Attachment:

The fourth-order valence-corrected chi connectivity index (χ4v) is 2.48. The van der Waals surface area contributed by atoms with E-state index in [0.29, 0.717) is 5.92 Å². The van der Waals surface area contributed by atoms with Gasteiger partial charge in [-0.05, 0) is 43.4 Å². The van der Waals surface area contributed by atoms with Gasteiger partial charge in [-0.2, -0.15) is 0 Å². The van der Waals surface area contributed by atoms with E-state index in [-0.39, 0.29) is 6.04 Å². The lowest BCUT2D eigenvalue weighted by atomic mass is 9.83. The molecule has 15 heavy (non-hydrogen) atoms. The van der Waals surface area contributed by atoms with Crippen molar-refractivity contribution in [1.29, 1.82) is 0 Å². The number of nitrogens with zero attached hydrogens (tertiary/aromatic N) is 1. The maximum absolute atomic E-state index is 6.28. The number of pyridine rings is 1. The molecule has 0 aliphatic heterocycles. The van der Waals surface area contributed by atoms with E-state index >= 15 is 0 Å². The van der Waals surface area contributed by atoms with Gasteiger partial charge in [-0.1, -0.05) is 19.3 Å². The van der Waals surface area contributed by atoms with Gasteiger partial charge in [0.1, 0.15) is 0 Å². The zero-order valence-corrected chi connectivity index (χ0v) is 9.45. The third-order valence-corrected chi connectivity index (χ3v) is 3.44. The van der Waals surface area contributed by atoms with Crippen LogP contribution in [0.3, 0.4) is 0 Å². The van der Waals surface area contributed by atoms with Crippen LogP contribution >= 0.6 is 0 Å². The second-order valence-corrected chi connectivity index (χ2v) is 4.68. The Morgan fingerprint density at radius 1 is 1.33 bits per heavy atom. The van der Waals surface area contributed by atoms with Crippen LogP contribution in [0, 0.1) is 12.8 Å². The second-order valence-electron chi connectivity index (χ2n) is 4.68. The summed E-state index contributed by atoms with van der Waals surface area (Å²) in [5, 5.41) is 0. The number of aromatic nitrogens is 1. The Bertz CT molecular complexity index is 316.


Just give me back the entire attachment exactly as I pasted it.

The fourth-order valence-corrected chi connectivity index (χ4v) is 2.48. The van der Waals surface area contributed by atoms with E-state index in [0.29, 0.717) is 5.92 Å². The van der Waals surface area contributed by atoms with Gasteiger partial charge in [-0.05, 0) is 43.4 Å². The van der Waals surface area contributed by atoms with Gasteiger partial charge in [-0.2, -0.15) is 0 Å². The van der Waals surface area contributed by atoms with E-state index in [-0.39, 0.29) is 6.04 Å². The lowest BCUT2D eigenvalue weighted by atomic mass is 9.83. The molecule has 15 heavy (non-hydrogen) atoms. The van der Waals surface area contributed by atoms with Crippen molar-refractivity contribution in [1.29, 1.82) is 0 Å². The number of nitrogens with zero attached hydrogens (tertiary/aromatic N) is 1. The maximum absolute atomic E-state index is 6.28. The number of pyridine rings is 1. The molecule has 0 aliphatic heterocycles. The van der Waals surface area contributed by atoms with E-state index >= 15 is 0 Å². The van der Waals surface area contributed by atoms with Gasteiger partial charge in [-0.1, -0.05) is 19.3 Å². The van der Waals surface area contributed by atoms with Gasteiger partial charge in [0.1, 0.15) is 0 Å². The zero-order valence-corrected chi connectivity index (χ0v) is 9.45. The third-order valence-corrected chi connectivity index (χ3v) is 3.44. The van der Waals surface area contributed by atoms with Crippen LogP contribution in [0.3, 0.4) is 0 Å². The van der Waals surface area contributed by atoms with Crippen LogP contribution >= 0.6 is 0 Å². The second-order valence-corrected chi connectivity index (χ2v) is 4.68. The Morgan fingerprint density at radius 1 is 1.33 bits per heavy atom. The van der Waals surface area contributed by atoms with Crippen LogP contribution in [0, 0.1) is 12.8 Å². The second-order valence-electron chi connectivity index (χ2n) is 4.68. The summed E-state index contributed by atoms with van der Waals surface area (Å²) in [5, 5.41) is 0. The number of aromatic nitrogens is 1. The Bertz CT molecular complexity index is 316.